You can’t blame Bills fans for being quick to judge, the moment the first little hole pops up in the blue superhero tights. It is a self-defense mechanism often observed in people who have been burned in relationships a series of times. The more often people are burned in love, the more quickly they anoint the new squeeze as the love of their life, but in turn the more quickly they dispatch said person after the first crack in the veneer is spotted. Falling fast is usually followed by falling hard.

And in Buffalo, as much as anywhere, there are numerous parallels between fandom and romance, as well as heart-throb/heartbreak syndrome, or as some might call it: relationship addiction.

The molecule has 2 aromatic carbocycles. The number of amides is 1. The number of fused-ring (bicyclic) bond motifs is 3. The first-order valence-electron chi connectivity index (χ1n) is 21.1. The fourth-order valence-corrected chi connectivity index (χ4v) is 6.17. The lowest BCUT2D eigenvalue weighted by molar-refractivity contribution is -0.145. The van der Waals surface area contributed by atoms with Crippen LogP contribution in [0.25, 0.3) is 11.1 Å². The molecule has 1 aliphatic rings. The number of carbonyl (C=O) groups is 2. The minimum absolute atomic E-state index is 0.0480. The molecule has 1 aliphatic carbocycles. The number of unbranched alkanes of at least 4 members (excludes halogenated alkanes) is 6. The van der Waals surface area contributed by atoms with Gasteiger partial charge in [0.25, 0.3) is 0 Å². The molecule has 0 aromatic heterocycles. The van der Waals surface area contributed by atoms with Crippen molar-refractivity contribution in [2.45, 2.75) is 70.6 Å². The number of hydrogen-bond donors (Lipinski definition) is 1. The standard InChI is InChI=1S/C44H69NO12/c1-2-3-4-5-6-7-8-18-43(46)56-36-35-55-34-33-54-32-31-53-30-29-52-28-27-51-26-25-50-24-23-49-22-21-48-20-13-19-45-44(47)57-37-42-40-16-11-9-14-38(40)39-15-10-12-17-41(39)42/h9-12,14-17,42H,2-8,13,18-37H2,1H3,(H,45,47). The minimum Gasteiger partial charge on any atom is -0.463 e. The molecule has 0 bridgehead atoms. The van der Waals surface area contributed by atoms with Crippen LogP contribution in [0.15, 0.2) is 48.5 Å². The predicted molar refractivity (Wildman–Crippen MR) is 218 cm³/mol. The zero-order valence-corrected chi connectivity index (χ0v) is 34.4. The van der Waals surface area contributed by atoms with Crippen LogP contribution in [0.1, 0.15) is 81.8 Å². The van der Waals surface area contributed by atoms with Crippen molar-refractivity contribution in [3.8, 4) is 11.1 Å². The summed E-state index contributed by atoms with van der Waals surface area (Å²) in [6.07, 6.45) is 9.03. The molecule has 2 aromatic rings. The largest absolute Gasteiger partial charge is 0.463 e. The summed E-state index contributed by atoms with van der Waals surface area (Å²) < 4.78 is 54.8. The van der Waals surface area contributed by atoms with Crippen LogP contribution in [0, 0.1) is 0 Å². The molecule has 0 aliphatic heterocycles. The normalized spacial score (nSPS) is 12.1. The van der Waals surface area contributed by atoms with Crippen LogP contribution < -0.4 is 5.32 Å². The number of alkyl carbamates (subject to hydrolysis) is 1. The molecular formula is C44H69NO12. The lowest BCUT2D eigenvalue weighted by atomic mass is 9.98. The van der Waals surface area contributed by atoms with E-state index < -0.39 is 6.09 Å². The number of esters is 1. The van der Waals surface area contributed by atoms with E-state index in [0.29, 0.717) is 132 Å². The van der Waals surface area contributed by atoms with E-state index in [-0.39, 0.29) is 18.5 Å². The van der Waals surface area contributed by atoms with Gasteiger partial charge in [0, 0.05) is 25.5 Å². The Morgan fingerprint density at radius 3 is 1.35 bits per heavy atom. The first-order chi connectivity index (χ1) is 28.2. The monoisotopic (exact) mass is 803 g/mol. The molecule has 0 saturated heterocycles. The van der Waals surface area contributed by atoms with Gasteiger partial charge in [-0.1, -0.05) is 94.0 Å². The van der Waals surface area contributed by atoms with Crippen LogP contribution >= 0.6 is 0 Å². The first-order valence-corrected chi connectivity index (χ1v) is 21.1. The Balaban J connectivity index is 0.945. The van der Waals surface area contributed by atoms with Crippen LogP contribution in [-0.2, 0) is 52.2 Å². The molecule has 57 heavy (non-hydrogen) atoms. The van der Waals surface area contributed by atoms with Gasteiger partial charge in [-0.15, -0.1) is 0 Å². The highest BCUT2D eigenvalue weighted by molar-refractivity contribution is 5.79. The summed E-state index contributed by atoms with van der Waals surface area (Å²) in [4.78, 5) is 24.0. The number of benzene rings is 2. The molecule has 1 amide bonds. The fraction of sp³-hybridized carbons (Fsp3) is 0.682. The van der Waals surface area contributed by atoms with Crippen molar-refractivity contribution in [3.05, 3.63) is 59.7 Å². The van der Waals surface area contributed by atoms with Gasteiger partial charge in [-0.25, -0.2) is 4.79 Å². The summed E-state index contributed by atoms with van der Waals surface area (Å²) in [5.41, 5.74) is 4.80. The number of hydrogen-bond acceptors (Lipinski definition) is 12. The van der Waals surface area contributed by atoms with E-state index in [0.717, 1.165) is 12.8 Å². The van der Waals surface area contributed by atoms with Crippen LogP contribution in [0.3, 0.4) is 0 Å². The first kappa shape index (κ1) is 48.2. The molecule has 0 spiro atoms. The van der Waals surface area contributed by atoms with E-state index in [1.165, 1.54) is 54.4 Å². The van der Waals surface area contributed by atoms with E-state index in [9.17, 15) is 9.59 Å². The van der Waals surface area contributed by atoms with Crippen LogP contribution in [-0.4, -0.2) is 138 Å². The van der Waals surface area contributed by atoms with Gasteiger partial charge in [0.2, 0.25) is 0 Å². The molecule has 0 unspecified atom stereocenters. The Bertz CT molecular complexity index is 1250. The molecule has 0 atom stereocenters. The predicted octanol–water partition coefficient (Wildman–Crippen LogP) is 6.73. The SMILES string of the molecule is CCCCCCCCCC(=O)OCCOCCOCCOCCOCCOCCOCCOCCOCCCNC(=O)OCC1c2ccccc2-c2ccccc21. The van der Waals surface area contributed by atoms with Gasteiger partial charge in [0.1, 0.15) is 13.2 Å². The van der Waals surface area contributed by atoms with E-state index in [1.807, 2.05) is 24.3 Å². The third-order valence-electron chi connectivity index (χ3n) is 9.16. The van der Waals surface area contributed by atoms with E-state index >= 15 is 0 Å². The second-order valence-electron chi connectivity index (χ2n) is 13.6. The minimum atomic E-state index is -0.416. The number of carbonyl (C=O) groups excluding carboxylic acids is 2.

It is possible that Fitzpatrick will prove to be a false love, too quickly embraced as the love of our lives, like most of his predecessors who have had streaks of brilliance or at least of promise, for several weeks at a time before shedding the Superman cape and becoming just another false positive.

It is possible he will. It may be even more likely, however, that he will prove to be the real deal. It is possible his performance in the Vikings game was just a normal and predictable let-down after six consecutive games of grit, brilliance, and perseverance. After losing 3 overtime games, after losing the last one only because a perfectly thrown pass to your new go-to guy was dropped in the end zone in overtime against the Steelers (meaning, NOT the Lions), you have to expect a week when Fitzpatrick and the rest of the team just couldn’t get up for a game that resembled Christians versus (real) Lions in old Rome.